Italian GP: Welcome to Monza, home of the F1 fanatic
The only way to follow one beloved race track is to head straight to another a week later.
Belgium might not have served up an instant classic this time around - the heart-in-the-mouth first-corner crash the only real talking point - but Sebastian Vettel's fifth win of the season is still enough to keep the hunt for the championship alive and well heading into the formidable Italian Grand Prix.
Daniel Ricciardo summed up Monza best when he said: "The fans are nuts, typical Italians. Very passionate." If you search the crowds for another team's colours you'll be out of luck. The sea of red, yellow and black is as dominant as the green, white and red of the Italian flag.
Climbing over barriers, sporting painted faces and fancy dress, setting off vibrant red flares in the middle of the crowds; only the craziness of the Japanese contingent at Suzuka can match the hero worship the tifosi puts on display.
And if there's one thing guaranteed to get the Italian masses hot under the collar, it's a Ferrari victory on home soil.
As one of the longest running events on the current calendar, this 5.793km circuit has seen it all. Michael Schumacher still holds the record at 'La Pista Magica' with five victories between 1996-2006.
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During his post-race news conference in 2000, the seven-time world champion stunned fans when he broke down in tears after equalling Ayrton Senna's tally of 41 wins.
It was a sight the F1 world had never seen before; even Schumacher himself once commented: "I'm probably too German for a lot of the tifosi. Too serious, not enough ups and downs, not enough emotions. People love that, particularly in Italy."
This time, however, his emotions spilled out for all to see, consoled on either side by McLaren's Mika Hakkinen and brother Ralf in third for Williams.
Fast forward six years and it was Monza where Schumacher chose to announce he was retiring from the sport following his 90th career triumph. Taking to the podium for the beginning of his long goodbye, the congregation gathered below to savour the moment with a racing legend.
He may have had to work a little harder for the Italian love than some of the other Formula 1 greats but, in the end, the fanatical tifosi got what they wanted: a Ferrari icon on their turf.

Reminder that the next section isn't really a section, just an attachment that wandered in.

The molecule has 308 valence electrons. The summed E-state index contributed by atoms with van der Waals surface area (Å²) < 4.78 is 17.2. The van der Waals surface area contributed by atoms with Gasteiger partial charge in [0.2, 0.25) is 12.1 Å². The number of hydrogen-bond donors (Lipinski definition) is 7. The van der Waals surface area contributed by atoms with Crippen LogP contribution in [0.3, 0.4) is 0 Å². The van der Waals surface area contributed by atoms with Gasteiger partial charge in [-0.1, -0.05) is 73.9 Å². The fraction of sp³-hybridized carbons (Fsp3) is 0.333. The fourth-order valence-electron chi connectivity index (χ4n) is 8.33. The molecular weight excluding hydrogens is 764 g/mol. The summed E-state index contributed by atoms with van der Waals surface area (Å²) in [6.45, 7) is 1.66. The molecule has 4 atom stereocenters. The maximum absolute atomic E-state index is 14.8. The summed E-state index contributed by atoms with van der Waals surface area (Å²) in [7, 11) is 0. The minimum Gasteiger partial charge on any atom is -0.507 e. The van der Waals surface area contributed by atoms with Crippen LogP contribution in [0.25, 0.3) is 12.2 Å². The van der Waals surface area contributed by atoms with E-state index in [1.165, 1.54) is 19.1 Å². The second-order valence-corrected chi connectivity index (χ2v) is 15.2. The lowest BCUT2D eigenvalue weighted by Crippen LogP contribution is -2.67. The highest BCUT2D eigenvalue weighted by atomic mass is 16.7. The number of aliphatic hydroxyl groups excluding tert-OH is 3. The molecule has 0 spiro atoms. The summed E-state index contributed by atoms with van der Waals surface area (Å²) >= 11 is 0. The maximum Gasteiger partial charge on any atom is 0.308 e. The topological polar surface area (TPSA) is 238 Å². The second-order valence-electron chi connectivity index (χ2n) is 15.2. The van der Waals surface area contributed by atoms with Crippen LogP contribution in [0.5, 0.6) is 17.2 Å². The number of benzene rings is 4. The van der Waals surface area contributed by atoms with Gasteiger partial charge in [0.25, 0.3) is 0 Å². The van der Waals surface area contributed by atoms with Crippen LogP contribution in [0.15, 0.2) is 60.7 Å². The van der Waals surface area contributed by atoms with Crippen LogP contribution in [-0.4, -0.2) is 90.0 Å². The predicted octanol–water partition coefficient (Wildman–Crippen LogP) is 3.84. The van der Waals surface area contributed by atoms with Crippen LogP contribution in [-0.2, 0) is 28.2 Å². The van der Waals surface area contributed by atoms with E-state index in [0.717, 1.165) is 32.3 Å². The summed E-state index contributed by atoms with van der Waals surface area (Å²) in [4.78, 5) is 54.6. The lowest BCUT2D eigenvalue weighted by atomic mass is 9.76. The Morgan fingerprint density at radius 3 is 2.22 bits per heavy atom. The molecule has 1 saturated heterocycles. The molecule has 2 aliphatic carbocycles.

Now it's the turn of another German world champion to use the Monza magic to his advantage. With a championship deficit cut to 17 points following victory at Spa, Vettel has the opportunity to win back-to-back races for the second time this season.
After Lewis Hamilton expressed his concern about Ferrari's pace advantage, will the unmistakable radio message of "grazie, grazie. Forza Ferrari" be ringing in the air at the drop of the chequered flag?
Three seems to be the magic number at the Italian Grand Prix.
Since 1953, six drivers have recorded three race wins each at the legendary Monza circuit.
To help you in your quest in gaining top marks, we've provided some handy hints and bits of trivia for every answer.
Naturally, there are three minutes on the clock to crack this one.
Triple Monza winners
Previously in F1: Round 13 - Belgium
Back pocket facts
- In 1454, a real human chess game took place in Marostica, Italy, with the winner awarded the hand of Lionora, daughter of the ruler Taddeo Parisio. To commemorate the event each September in even-numbered years, the town's main piazza becomes a life-sized chess board.
- In 2014, WhatsApp was cited in nearly half of Italian divorces. Forty percent of marriages that hit the rocks claimed the free messaging service played a role in the break-up, with a leading Italian divorce lawyer saying it encouraged the return of the 'Latin lover'.
- The mayor of Falciano del Massico, a small town in southern Italy, banned its residents from dying after declaring the local cemetery was full. The 3,700 citizens had to travel several kilometres down the road to attend a funeral or to be buried.
- The surname Ferrari derives from the Latin word "ferrum" - which means "iron" - and was an occupational surname for blacksmiths. In Italy, Ferrari is basically the English equivalent of the last name Smith.
How to follow on BBC Sport
BBC Sport has live coverage of all the season's races on BBC Radio 5 live and BBC Radio 5 live sports extra, plus live online commentary on the BBC Sport website and mobile app - including audience interaction, expert analysis, debate, voting, features, interviews and video content.
All times BST and are subject to change at short notice.
|Italian Grand Prix coverage details|
|Date||Session||Time||Radio coverage||Online text commentary|
|Thursday, 30 August||Preview||21:30-22:00||BBC Radio 5 live|
|Friday, 31 August||First practice||09:55-11:35||BBC Sport online||From 09;30|
|Second practice||13:55-15:35||BBC Sport online||From 13:30|
|Friday, 31 August||Alonso special||21:30-22:00||BBC Sport online|
|Saturday, 1 September||Final practice||10:55-12:05||BBC Sport online||From 10:30 (continuous)|
|Qualifying||13:55-15:05||BBC Sport online|
|Sunday, 2 September||Race||14:10-16:00||BBC Radio 5 live||From 12:30|
|Monday, 3 September||Review||04:30-05:00||BBC Radio 5 live|